Rasgueado Technique

Here is another sample from “Flamenco Guitar Secrets”…Still on the technique section, lets cover another Essential Technique called Rasgueado.

In this Guitar Control video lessons, were going to talk about “Rasgueados”. That’s the fan motion of the right hand and there are
several forms of them.

One form would be this, where we use A finger, M finger, I finger and then you come back with the I finger. And that is done by putting your thumb always on the 6th string.

A lot of my exercises are done on this particular chord, called B-diminished, or E7 flat in line. This is how you figure that out E-7, and a full E7, and flat in line would be this note, is flat in line. The reason I use this chord is because the chord moves down pretty easily and sounds pretty good.

A lot of these exercises, when you do them, you should tap your foot with them. In that way it makes the rhythm stronger and that’s what you need to flamenco. You need to have a very strong rhythm, especially if you’re planning to work with a dancer.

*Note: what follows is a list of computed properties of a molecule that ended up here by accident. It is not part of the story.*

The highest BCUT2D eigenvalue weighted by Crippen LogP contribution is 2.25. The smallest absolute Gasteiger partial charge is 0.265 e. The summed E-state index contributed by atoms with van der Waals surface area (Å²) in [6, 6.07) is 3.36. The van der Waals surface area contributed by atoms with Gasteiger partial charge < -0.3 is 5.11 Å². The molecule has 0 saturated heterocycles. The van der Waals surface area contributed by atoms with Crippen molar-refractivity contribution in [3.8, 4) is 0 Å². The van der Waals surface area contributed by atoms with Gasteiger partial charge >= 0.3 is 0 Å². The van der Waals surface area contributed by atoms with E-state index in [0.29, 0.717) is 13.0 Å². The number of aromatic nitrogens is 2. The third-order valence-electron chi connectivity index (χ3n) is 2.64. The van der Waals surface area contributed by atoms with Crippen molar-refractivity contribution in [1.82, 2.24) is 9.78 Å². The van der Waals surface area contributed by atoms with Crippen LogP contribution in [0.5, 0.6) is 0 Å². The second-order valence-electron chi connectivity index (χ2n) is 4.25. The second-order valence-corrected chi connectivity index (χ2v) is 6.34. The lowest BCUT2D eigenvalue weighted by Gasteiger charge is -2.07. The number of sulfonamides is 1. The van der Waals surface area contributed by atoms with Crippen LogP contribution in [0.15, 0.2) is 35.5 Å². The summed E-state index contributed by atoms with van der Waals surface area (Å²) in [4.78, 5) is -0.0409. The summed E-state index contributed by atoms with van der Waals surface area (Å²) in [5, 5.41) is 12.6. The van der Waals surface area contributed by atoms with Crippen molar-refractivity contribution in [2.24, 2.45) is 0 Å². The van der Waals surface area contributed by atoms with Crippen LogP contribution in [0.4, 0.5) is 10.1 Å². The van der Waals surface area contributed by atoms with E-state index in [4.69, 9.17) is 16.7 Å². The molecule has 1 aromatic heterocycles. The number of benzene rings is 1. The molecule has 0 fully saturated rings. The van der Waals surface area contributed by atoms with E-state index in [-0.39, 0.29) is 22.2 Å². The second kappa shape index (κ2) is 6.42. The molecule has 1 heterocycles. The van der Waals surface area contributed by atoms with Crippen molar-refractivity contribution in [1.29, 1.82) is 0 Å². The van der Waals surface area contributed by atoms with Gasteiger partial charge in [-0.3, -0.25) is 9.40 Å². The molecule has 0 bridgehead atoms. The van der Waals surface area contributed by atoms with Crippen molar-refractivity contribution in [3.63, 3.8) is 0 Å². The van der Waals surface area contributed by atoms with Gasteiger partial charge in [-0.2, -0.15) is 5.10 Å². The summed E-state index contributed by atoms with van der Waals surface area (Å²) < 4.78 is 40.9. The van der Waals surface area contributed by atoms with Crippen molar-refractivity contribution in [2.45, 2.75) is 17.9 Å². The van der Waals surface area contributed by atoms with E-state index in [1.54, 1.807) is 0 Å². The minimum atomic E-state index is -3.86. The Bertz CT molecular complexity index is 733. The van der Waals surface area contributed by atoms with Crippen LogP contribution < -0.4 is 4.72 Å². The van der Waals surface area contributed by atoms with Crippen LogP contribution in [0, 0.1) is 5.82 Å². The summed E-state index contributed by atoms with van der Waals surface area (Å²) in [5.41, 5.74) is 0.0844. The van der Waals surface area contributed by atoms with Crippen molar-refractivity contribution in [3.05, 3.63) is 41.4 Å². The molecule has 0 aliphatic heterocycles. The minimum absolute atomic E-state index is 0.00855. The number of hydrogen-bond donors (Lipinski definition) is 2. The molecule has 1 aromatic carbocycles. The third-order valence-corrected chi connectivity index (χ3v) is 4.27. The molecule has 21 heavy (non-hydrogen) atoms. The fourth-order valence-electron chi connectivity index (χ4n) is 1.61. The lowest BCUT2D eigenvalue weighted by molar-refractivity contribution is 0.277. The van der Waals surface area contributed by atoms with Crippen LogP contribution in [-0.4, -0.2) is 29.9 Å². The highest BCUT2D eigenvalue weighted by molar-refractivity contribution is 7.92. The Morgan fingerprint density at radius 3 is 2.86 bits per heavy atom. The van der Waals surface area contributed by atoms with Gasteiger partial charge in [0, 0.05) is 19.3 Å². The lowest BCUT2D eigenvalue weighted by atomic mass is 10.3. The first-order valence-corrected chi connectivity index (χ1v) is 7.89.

Here we go 1, 2, 3, and 4, 5, 6 and 7, 8, and 9 and 10, 11 and 12. Second variation 4, 5, 6 and 7, 8 and 9, and 10, 11, and 12. That’s a “Three Finger Rasgueado”.

What is happening here is a lot of wrist motion. I’m going up with my thumb, and opening my hand using these two fingers, the middle and the A. So, again, one, two; and you’re going to notice, the thumb needs to be on top of the string now to do the third motion, and that is a wrist motion on three.

Another triplet would be a “Two-Finger Rasgueado”. That would be up, your thumb needs to be here, up with the index, down with the A, down with the I. Again, one, two, three. Notice, we don’t use this finger. As a matter of fact, I would leave it out. If you tuck it in all the way, it’s going to get in your way.

One, two, three. See, it’s out. It wants to go back in, but I’m not taking it all the way in. Up, down, down; up, down, down; up, down, down. And that’s a light triplet as opposed to a heavy one, like this one. That is if you’re playing solo and then you’re playing like a chorus.

This is good for like stuff like sevillana or tangos, you know?

Best of Pentatonic Scale Lessons to Play

Leave a Comment

Your email address will not be published. Required fields are marked *